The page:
Of all radio-controlled vehicles, RC helicopters are by far the hardest to control and fly. Unlike planes, which rely on stabilisers and aerodynamic forces to maintain controlled flight, helicopters are totally at the mercy of pilots. Any mistake is immediately amplified, and can potentially lead to a crash. Setting up your RC transmitter is crucial for controlling the model and will determine its sensitivity to inputs and flight characteristics.
- Skill level:
- Moderately Challenging
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Switch on your transmitter and connect the battery to the model's speed controller. Always maintain this order to prevent the rotor blades from spinning up unexpectedly, and remember to keep the throttle stick in its lowest position.
Flip the throttle cut switch on your transmitter to the on position, and begin to move the two control sticks in all directions. Make sure the swash plate and tail servo move in the corresponding direction(s). The left-hand stick will control blade pitch and tail, or "yaw" movement. The right side controls cyclic movement. Observe the swashplate; it should move in the same direction as the control stick. If not, you may need to use the transmitter's servo reverser function to alter the servo direction.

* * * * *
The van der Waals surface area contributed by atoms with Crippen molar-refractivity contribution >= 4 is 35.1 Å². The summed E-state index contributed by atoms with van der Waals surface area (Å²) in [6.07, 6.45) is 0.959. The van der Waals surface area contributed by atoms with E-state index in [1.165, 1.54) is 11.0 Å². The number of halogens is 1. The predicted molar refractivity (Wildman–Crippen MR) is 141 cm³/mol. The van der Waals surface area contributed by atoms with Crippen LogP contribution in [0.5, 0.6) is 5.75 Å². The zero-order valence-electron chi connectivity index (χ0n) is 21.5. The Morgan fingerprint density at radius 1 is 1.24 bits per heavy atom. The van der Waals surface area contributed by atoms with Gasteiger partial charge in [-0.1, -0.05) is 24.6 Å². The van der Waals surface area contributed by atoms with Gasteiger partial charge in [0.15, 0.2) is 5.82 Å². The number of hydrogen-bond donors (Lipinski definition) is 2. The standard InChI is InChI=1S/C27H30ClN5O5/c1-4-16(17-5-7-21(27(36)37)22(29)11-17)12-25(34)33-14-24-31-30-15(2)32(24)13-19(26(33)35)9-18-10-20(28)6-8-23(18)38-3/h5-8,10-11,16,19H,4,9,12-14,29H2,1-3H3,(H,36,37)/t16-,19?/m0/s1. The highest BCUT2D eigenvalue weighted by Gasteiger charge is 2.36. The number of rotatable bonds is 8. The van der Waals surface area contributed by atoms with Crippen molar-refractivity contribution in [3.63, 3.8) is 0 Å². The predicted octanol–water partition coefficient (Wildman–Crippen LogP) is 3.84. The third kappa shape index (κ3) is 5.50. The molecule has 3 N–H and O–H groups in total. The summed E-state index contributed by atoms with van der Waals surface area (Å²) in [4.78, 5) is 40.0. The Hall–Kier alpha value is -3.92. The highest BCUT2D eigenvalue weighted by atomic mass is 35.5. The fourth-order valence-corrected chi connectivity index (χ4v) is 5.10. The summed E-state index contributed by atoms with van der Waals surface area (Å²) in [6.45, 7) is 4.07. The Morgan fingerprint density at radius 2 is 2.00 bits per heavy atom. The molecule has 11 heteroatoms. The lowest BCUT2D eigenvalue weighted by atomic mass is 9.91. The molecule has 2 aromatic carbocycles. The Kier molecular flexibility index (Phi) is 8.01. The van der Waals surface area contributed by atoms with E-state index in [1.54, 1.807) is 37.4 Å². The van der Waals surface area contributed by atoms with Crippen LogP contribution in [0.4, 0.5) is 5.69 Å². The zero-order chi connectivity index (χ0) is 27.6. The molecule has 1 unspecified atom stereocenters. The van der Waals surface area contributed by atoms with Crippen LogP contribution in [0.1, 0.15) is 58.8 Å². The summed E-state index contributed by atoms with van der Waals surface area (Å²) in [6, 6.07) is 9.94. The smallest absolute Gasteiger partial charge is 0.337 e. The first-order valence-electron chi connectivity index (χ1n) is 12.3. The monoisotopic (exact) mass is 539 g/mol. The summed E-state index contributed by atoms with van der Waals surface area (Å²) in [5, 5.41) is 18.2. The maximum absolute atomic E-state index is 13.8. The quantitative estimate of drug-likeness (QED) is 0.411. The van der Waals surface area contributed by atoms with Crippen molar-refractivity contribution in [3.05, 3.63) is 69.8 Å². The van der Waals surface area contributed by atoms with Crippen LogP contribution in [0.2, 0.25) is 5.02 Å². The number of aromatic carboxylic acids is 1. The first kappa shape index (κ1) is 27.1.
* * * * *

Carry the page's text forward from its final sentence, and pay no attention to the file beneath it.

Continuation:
Enter your transmitter's main menu and locate the dual-rates/expo feature. Here you will be able to program the responsiveness and performance characteristics of the model. For beginners, it is crucial to add some exponential. This will soften response around mid-stick, and reduce the chances of a crash due to abrupt inputs.
Navigate to the gyro menu and ensure "headlock" mode is turned on. This will prevent unwanted tail "drift" by automatically stabilising and correcting the tail in most circumstances.
Tips and warnings
- If possible, have a seasoned heli pilot supervise all programming changes and your first attempted flights. Use helicopter training gear to minimise damage in the event of a crash.
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